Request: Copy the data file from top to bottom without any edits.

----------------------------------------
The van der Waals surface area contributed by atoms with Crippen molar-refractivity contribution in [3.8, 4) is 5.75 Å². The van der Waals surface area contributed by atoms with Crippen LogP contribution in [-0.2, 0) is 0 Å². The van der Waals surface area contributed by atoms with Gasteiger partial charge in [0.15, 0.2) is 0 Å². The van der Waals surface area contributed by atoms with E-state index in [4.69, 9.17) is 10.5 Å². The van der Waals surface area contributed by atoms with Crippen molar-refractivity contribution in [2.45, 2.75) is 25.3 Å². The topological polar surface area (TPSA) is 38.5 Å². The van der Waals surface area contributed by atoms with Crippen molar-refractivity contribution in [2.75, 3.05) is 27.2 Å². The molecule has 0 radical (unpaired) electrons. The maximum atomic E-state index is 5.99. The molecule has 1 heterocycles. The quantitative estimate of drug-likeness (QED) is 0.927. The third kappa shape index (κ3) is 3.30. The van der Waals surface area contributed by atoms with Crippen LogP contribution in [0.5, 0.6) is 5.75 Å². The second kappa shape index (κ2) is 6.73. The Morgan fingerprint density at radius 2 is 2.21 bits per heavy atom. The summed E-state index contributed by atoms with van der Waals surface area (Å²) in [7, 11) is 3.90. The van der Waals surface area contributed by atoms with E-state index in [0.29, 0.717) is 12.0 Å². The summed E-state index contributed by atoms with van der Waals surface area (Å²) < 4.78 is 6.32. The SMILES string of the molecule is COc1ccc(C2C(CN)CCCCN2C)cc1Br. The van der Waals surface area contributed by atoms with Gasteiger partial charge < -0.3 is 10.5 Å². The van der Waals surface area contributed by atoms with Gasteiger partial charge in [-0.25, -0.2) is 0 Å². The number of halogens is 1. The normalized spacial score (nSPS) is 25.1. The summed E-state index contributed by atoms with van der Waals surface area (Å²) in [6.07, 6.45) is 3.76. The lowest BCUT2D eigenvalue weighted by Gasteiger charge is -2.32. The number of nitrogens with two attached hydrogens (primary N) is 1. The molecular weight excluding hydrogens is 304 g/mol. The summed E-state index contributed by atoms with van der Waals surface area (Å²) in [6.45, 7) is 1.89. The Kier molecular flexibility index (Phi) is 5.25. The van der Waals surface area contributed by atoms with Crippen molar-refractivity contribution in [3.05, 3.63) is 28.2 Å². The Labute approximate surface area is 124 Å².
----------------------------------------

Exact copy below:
The van der Waals surface area contributed by atoms with Crippen molar-refractivity contribution in [3.8, 4) is 5.75 Å². The van der Waals surface area contributed by atoms with Crippen LogP contribution in [-0.2, 0) is 0 Å². The van der Waals surface area contributed by atoms with Gasteiger partial charge in [0.15, 0.2) is 0 Å². The van der Waals surface area contributed by atoms with E-state index in [4.69, 9.17) is 10.5 Å². The van der Waals surface area contributed by atoms with Crippen molar-refractivity contribution in [2.45, 2.75) is 25.3 Å². The topological polar surface area (TPSA) is 38.5 Å². The van der Waals surface area contributed by atoms with Crippen molar-refractivity contribution in [2.75, 3.05) is 27.2 Å². The molecule has 0 radical (unpaired) electrons. The maximum atomic E-state index is 5.99. The molecule has 1 heterocycles. The quantitative estimate of drug-likeness (QED) is 0.927. The third kappa shape index (κ3) is 3.30. The van der Waals surface area contributed by atoms with Crippen LogP contribution in [0.5, 0.6) is 5.75 Å². The second kappa shape index (κ2) is 6.73. The Morgan fingerprint density at radius 2 is 2.21 bits per heavy atom. The summed E-state index contributed by atoms with van der Waals surface area (Å²) in [7, 11) is 3.90. The van der Waals surface area contributed by atoms with E-state index in [0.29, 0.717) is 12.0 Å². The summed E-state index contributed by atoms with van der Waals surface area (Å²) < 4.78 is 6.32. The SMILES string of the molecule is COc1ccc(C2C(CN)CCCCN2C)cc1Br. The van der Waals surface area contributed by atoms with Gasteiger partial charge < -0.3 is 10.5 Å². The van der Waals surface area contributed by atoms with Gasteiger partial charge in [-0.25, -0.2) is 0 Å². The number of halogens is 1. The normalized spacial score (nSPS) is 25.1. The summed E-state index contributed by atoms with van der Waals surface area (Å²) in [6.07, 6.45) is 3.76. The lowest BCUT2D eigenvalue weighted by Gasteiger charge is -2.32. The number of nitrogens with two attached hydrogens (primary N) is 1. The molecular weight excluding hydrogens is 304 g/mol. The summed E-state index contributed by atoms with van der Waals surface area (Å²) in [6.45, 7) is 1.89. The Kier molecular flexibility index (Phi) is 5.25. The van der Waals surface area contributed by atoms with Crippen molar-refractivity contribution in [3.05, 3.63) is 28.2 Å². The Labute approximate surface area is 124 Å².